18 January 2018

What will you do with the complaint about me?

We always use the same four stage process to ensure that we deal with all complaints fairly and efficiently.

 

Stage 1 - Initial Assessment

 

When we receive a complaint, we carry out an initial assessment to see if

  • you may have broken a rule in the Handbook, and
  • if there is anything which would prevent it from being investigated fairly, and
  • if it is potentially serious enough to warrant us investigating it further.

If we decide that we should not carry out a formal investigation, we will write to you and let you know.  We may take no action at all, or we may refer the complaint to your chambers, or to our supervision team, or we may send you an informal letter reminding you of the expected standards of behaviour. Sometimes the first a barrister, or other person we regulate, hears of the complaint will be when they get a letter from us saying that the complaint will not be formally investigated.

If we decide that we should carry out a formal investigation, we move on to stage two.

We will usually tell you the outcome of this first step within eight weeks of receiving the complaint about you.

 

"A litigant in person in a case I was involved in made a complaint because she felt that I had bullied her and misled the court. I got a letter from the Bar Standards Board telling me that they had received the complaint and included a copy of the complaint form, but asking me not to respond until I had heard from them further. Next thing I heard, they had dismissed the complaint and said there was no case to answer. "

"I got a letter from the Bar Standards Board saying they were investigating a complaint about me because of an argument I got into with someone on Twitter. I had a nervous few weeks, but then I got a letter saying the complaint would go no further because it was in my private life."

   

Stage 2 - Investigation

 

We carry out a formal investigation of the complaint. At this point we send you a summary of the issues we will be investigating, a copy of the complaint form, and copies of any supporting evidence, and ask for your response. If the Legal Ombudsman has also investigated the complaint, they will give us any relevant documents. In some cases, we may already have a lot of the information we need to decide whether to take action against you. However, we will still ask for your comments before making a decision.

We also write to any other people who can provide information about the complaint, asking for their comments and any relevant documents they can provide. This could include your instructing solicitor, a judge, or anyone who may have seen or heard things relevant to the complaint. We will tell you who they are, and if you think there are any other relevant witnesses, you can give us their details, or you can approach them directly for information if you think it appropriate.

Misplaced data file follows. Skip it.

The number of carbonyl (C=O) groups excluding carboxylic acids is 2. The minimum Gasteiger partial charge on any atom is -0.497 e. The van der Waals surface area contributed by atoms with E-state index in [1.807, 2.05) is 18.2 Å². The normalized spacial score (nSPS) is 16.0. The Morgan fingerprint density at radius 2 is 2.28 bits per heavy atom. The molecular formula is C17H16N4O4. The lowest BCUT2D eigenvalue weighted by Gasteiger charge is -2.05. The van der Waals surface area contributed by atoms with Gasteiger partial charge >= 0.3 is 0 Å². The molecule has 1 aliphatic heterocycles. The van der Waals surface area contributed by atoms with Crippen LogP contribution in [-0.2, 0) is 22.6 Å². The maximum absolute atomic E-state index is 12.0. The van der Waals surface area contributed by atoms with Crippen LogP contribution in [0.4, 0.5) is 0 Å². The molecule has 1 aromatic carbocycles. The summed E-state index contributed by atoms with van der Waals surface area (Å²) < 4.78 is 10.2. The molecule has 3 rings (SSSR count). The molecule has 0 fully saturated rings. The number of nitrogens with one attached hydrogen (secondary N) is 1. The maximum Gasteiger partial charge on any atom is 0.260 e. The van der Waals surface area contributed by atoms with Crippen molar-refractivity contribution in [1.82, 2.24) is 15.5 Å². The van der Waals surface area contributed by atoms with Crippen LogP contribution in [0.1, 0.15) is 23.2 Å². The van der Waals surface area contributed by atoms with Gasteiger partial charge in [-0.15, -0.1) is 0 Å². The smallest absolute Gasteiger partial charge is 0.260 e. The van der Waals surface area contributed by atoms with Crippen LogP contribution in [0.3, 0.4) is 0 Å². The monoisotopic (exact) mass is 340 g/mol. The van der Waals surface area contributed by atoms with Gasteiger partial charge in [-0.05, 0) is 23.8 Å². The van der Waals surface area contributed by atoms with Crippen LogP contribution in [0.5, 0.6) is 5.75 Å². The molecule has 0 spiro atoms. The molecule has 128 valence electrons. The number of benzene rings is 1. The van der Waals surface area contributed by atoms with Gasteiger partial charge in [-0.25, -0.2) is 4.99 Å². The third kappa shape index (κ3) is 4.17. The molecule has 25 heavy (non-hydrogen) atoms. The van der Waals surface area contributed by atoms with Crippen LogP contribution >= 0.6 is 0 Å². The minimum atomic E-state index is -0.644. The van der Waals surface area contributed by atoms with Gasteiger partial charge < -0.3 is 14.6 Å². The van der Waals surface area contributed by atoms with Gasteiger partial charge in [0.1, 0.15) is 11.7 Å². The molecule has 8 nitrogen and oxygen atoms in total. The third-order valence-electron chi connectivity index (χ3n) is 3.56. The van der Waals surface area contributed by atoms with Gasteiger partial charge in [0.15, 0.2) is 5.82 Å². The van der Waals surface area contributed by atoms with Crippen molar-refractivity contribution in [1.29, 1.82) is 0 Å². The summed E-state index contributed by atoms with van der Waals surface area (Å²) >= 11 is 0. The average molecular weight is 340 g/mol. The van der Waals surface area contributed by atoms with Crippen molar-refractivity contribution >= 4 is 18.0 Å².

We keep everyone informed of progress and will send your response (and any others) to the complainant.

This step usually takes about six months from the date we received the complaint, although it can take longer if the issues are complicated or we need to wait for the outcome of court proceedings or an investigation by the Legal Services Ombudsman before completing our investigation.

"I got a letter from the Bar Standards Board saying they were investigating a complaint that had been made about a comment I had made in a closing speech. 

I responded with my version of events and I know they got evidence from others involved in the case.

At the end of the investigation stage they concluded that I hadn't done anything wrong and dismissed the complaint."

 

Stage 3 - Decision by staff or the Professional Conduct Committee

 

Once we have all the information we need, we look at whether this is something our staff have the power to assess and make a decision on themselves or whether we should pass it on to the Professional Conduct Committee (which is made up of barristers and non-barristers). Where we have passed a case on to the Professional Conduct Committee, they assess whether there is enough evidence to show that you have broken the rules and decide what action to take.

Whether the decision is made by staff or the Professional Conduct Committee, at this stage the complaint could be dismissed or withdrawn, you might be given a written warning, or you might be given a fine of up to £1,000. Or, if the issue is more serious, we will either pass it on to a disciplinary tribunal or pass it on for determination by consent.

If you receive a written warning or a fine of up to £1,000 then, assuming you pay the fine, the matter goes no further and only the parties to the complaint and the Bar Standards Board will know about it.